Lindisfarne Gospels: Why is this book so special?
For the first time in 12 years, an extraordinary book is heading back to its home in north-east England. The Lindisfarne Gospels, a 1,300-year old manuscript, will be the centrepiece of a much awaited exhibition in Durham starting in July.
But why is this book so special?
A small, bleakly beautiful island just off the Northumberland coast was the theatre of an epic feat. This island is Lindisfarne, also known as Holy Island.
The hero of this story was a man named Eadfrith.
In this quiet place, cut off by the tide from the rest of the world for a few hours a day, every day, he undertook a gruelling battle; his weapon was not the sword but the pen. Eadfrith is the person credited as the mastermind behind the Lindisfarne Gospels.
The manuscript is commonly regarded as one of the greatest achievements of British medieval art.
Just a cursory glance at its pages reveals curvy, embellished letters; strange creatures and enchanting, spiralling symbols of exquisite precision and beauty.
A copy of the four Gospels of the New Testament, it was produced around AD715 in honour of St Cuthbert, one of the most revered medieval saints.
The making of the book - which contains the oldest surviving English version of the Gospels and escaped Viking raids and turmoil - required time, dedication, and the invention of new tools and materials.
The sack of Lindisfarne
- Lindisfarne was raided for the first time by the Vikings in AD793
- At that point, it was the centre of spiritual power for northern England and southern Scotland
- It was the first recorded Viking raid on Britain
- Letters by the scholar Alcuin of York to the king of Northumbria and the Bishop of Lindisfarne give great insight on how the Christian world reacted to the raids
- Lindisfarne was sacked again in AD875. The monk community moved to Chester-le-Street with their most treasured possessions, including St Cuthbert's shrine and the Lindisfarne Gospels.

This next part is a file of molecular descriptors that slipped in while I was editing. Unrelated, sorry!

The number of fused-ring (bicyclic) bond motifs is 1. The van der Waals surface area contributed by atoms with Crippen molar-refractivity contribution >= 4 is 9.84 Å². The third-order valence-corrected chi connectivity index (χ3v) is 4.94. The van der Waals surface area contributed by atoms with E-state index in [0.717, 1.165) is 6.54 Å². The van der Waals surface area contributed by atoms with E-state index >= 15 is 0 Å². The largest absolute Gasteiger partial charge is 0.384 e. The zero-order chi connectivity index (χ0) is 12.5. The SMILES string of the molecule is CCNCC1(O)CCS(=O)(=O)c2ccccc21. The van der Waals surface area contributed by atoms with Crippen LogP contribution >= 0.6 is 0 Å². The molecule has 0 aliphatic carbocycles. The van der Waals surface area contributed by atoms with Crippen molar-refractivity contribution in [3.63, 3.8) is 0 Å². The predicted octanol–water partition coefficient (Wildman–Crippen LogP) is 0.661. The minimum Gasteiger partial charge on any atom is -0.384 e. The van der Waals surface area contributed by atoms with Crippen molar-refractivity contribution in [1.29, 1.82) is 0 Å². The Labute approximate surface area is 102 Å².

In a note (or 'colophon') added to the manuscript around AD960, Eadfrith is said to have copied and decorated the Gospels on his own. This is extraordinary, not only because books were normally made by groups of several people, but also because Eadfrith undertook this giant task on top of his responsibilities as the Bishop of Lindisfarne.
Experts estimate that it would have taken him between five and ten years to complete his devotional act of meditation, defeating the dark and cold North Sea winters and, probably, his own old age.Experimental chemist
With no modern technology at his disposal, he is credited with inventing some of his own gadgets to help.
"He was a technical innovator who invented the pencil and the light box in order to achieve his complex artistic and social vision," explains Professor Michelle Brown, an expert in medieval manuscript studies at the University of London's School of Advanced Study.
An experimental chemist, Eadfrith was able to manufacture a palette of around 90 colours using only six local minerals and vegetable extracts: "He knew about lapis lazuli [a semi-precious stone with a blue tint] from the Himalayas but could not get hold of it, so made his own," adds Prof Brown.
The result of Eadfrith's eclectic approach is one of the most colourful gifts that we have received from the Dark Ages.
The manuscript is a melting pot of styles, inspired by "all the different peoples who lived in these islands at the time - Britons, Picts, Celts, Anglo-Saxons - along with those of Mediterranean and Middle Eastern cultures," says Prof Brown.
Prof Brown also sees in the art of the Gospels a statement about Britain's multiculturalism in that age: "At a time when people signified their status, genealogy and belief by the symbols and decorative motifs they wore, such an 'esperanto' of art signified that everyone had a place in this colourful vision of an eternal harmony to come."